Ok, this may sound like a somewhat cryptic title. We are talking about the importance of this, and now I mean the
this keyword. To be honest I never worried too much about the
this keyword. I know it is a component scope and when you refer to
this inside your component, you refer to the public scope, so everything from this component which is visible to the outside world.
But now I had some issues (explanation will follow). I was surprised to see how hard it was to find a decent explanation of the this component scope. Not easy to google, because ‘this’ shows up in a lot of web pages…
Using dynamic datasources in a cfml ORM system can be hard. I am working on some project full of cform, and as mentioned in my post on dynamic datasources in qb I have a project with a lot of legacy code, full of cfquery, queryExecute, some qb queries and… tons of cform entities. And for all this code I should be able to change my datasource on the fly, based on URL or the authenticated user. I already had all solutions in place for qb and queryExecute, but cform is a showstopper. Back in CF9 when cform was introduced you could only work with ONE datasource, the default datasource. Since default datasources where introduced in CF9 I suspect this was only done to accommodate for the lack of datasource awareness of the cf9.0 orm entities. In CF9.01 this became slightly better when we could specify some datasource property, but it has always been a pain to get this right. And unfortunately we often worked with a multidatasource setup. When we switched from Lucee 4 to 5 it took several years before a very important multi datasource bug was fixed. And now we even needed dynamic datasources, which is a real NO! in cform. So how about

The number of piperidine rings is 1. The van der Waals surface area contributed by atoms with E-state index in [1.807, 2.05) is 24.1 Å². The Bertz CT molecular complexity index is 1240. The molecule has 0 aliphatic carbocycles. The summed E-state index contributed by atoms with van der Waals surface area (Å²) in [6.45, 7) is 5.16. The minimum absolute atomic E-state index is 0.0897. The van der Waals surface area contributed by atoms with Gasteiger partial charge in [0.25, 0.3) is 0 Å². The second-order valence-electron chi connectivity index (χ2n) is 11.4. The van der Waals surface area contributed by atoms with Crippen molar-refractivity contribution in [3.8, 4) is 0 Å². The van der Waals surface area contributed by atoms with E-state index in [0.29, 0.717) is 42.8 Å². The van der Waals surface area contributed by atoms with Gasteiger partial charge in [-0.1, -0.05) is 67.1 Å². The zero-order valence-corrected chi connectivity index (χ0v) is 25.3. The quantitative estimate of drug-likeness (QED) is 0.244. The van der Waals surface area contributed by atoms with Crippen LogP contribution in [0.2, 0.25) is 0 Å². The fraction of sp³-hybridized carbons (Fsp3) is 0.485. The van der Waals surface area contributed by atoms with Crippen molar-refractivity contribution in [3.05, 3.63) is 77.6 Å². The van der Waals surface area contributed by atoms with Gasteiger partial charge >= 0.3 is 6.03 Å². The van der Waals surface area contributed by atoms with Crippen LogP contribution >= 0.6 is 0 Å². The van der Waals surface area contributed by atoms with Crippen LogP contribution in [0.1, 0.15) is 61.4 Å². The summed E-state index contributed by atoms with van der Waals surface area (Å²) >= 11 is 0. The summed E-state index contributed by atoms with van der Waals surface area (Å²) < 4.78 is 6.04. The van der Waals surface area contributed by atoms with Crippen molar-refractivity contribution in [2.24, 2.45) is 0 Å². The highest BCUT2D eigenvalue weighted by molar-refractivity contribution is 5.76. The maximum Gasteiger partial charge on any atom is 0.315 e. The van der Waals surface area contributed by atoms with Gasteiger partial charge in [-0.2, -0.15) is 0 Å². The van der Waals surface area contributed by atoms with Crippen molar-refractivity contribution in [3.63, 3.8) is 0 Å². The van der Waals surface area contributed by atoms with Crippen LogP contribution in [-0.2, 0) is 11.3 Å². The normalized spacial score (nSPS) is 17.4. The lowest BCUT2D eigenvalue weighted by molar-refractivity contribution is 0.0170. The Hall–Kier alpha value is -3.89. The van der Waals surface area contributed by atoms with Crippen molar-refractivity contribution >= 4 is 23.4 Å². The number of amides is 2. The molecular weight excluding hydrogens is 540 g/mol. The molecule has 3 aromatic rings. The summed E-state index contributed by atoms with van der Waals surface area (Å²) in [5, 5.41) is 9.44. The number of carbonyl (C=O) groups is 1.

In the past I’ve been using cborm a lot, since it makes handling coldfusion (hibernate) ORM so much easier. But lucee support for ORM was less than optimal in a multi-datasource environment, so I decided to rewrite this application more or less according to the fluent API approach as demonstrated by Gavin Pickin at ITB 2020. In this coding style I have two quite efficient ways of populating a new object:
property name="UserService" inject;
var user = populateModel(
//vs a shorter method
var user = UserService.new( myUserData );
Both should return the same populated user object, but the second one does the population within the new() method, so I got used to using this handy method.